Thursday, September 3, 2015


The promised hot weather has moved in and should stay till the middle of next week.  I picked a nice bunch of beans and tomatoes.  The beans are in the freezer and the tomatoes are in the dehydrator along with the strawberries.  They should be finished a bit later this morning.  I will water everything but that is all I really need to do.

An interesting article on a NY Federal Reserve study about the effect of student loan--essentially the expansion of credit for higher education--on tuition costs.  Evidently it surprised a lot of conservative economists who bought into the theory that credit doesn't increase the costs of the goods bought on credit.  I think that is a fair summary of the theory.  Turns out the theory is wrong.  But I noticed that no one mentioned the fact that student loans are guaranteed by the government and are not dischargeable in bankruptcy.  That means that the loan provider is guaranteed repayment with interest no matter what, the colleges get paid no matter what and the borrower is on the hook no matter what.  The borrower bears all of the risk while the other parties bear none at all.  That might explain why colleges were able to grab $0.65 of every dollar loaned when the credit was expanded.  This is a system begging to be corrupted and it has been.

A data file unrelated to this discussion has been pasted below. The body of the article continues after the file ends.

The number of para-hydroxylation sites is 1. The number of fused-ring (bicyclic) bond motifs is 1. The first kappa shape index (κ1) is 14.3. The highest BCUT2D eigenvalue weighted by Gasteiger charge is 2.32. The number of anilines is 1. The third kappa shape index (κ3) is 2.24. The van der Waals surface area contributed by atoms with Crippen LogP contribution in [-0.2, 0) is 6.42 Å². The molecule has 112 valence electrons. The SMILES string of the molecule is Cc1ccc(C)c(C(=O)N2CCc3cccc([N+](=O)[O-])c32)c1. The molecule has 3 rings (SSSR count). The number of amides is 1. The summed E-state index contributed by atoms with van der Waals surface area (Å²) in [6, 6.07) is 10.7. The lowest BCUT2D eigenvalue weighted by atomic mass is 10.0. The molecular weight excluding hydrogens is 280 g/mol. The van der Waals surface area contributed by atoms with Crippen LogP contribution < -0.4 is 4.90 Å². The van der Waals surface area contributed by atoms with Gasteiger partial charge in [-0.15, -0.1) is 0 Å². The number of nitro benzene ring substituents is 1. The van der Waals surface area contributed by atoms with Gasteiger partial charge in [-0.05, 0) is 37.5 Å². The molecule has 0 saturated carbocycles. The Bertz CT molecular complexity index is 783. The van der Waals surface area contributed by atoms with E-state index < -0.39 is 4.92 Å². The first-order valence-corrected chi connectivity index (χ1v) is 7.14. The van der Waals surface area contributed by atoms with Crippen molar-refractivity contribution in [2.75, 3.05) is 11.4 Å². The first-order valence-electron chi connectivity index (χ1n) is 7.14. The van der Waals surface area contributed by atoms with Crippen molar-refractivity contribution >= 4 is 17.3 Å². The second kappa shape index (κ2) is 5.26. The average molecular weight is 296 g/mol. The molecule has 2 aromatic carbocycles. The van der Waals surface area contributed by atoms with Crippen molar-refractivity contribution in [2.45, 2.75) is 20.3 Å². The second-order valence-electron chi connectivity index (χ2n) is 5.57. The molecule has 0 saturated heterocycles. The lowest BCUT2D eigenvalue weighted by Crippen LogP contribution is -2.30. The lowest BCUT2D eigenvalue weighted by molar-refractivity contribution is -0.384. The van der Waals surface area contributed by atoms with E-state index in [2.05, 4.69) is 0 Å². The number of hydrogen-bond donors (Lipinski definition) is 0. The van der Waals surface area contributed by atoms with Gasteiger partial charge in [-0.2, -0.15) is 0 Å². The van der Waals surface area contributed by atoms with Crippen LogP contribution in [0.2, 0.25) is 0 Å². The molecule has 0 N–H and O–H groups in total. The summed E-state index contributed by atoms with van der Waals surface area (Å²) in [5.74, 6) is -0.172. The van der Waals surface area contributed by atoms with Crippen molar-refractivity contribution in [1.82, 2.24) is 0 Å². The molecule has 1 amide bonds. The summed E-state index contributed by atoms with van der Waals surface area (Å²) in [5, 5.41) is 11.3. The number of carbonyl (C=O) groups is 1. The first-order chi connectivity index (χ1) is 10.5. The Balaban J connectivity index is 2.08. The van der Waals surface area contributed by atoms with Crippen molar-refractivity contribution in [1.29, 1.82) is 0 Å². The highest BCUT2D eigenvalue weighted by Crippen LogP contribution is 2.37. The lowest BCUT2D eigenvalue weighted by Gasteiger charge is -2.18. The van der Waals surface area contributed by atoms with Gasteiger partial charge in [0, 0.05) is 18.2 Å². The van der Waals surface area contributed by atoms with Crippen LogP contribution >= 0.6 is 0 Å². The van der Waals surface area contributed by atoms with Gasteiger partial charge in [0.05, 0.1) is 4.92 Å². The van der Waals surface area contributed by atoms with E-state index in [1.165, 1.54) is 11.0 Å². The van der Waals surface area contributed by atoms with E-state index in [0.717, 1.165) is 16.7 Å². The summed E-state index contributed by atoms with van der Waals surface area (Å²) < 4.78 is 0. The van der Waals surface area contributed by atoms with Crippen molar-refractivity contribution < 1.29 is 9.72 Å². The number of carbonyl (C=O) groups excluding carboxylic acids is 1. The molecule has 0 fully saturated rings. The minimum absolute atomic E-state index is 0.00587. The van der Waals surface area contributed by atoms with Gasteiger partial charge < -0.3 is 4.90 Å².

Helen at Margaret and Helen posted a concise piece about that idiot county clerk in Kentucky.

Wednesday, September 2, 2015


Another hot day expected so what ever I do in the gardens I need to get done early.  

A good reason not to vote for Carly Florin.   I guess she has been so busy hustling votes she hasn't heard that California has a problem with drought, or that the ground water and aquifers are being drained at a very fast rate, or that the rivers are running dry so there simply isn't much to allocate to anyone, or that the ground is subsiding at a furious pace because of how much water is being pumped and for much of that government can't do much.  Of course, one company making out like the bandit it is is Nestle which pays a pittance for the water it puts into the little plastic bottles which it sells to fools for a tidy profit.  The CEO says they would pump more water into more little plastic bottles it it only could.  Is that the ag business Carly thinks government has destroyed?

At first I thought Marie had posted a fictional piece until I read further down--and then did a Google search for details.  We just had a dramatic increase in prices of gas because of an "unscheduled maintenance" problem at the local refinery.  No shortage--just prices $0.90/gal higher than they were before or after.